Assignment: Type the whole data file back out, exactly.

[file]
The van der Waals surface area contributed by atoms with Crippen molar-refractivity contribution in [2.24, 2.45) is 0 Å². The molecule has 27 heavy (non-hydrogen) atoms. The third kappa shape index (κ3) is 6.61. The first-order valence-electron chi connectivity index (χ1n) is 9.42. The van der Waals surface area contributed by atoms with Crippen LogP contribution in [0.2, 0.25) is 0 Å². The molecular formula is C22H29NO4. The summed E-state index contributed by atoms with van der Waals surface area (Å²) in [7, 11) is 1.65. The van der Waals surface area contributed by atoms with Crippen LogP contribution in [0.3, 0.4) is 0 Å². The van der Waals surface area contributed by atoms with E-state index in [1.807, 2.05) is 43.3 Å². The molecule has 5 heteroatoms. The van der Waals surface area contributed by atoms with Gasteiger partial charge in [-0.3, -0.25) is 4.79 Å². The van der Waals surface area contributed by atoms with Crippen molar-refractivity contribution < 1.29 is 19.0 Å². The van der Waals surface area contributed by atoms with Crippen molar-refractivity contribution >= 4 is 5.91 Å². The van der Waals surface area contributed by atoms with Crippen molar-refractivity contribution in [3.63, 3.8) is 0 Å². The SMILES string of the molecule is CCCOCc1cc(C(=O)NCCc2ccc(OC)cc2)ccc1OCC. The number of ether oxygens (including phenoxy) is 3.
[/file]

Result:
The van der Waals surface area contributed by atoms with Crippen molar-refractivity contribution in [2.24, 2.45) is 0 Å². The molecule has 27 heavy (non-hydrogen) atoms. The third kappa shape index (κ3) is 6.61. The first-order valence-electron chi connectivity index (χ1n) is 9.42. The van der Waals surface area contributed by atoms with Crippen LogP contribution in [0.2, 0.25) is 0 Å². The molecular formula is C22H29NO4. The summed E-state index contributed by atoms with van der Waals surface area (Å²) in [7, 11) is 1.65. The van der Waals surface area contributed by atoms with Crippen LogP contribution in [0.3, 0.4) is 0 Å². The van der Waals surface area contributed by atoms with E-state index in [1.807, 2.05) is 43.3 Å². The molecule has 5 heteroatoms. The van der Waals surface area contributed by atoms with Gasteiger partial charge in [-0.3, -0.25) is 4.79 Å². The van der Waals surface area contributed by atoms with Crippen molar-refractivity contribution < 1.29 is 19.0 Å². The van der Waals surface area contributed by atoms with Crippen molar-refractivity contribution >= 4 is 5.91 Å². The van der Waals surface area contributed by atoms with Crippen molar-refractivity contribution in [3.63, 3.8) is 0 Å². The SMILES string of the molecule is CCCOCc1cc(C(=O)NCCc2ccc(OC)cc2)ccc1OCC. The number of ether oxygens (including phenoxy) is 3.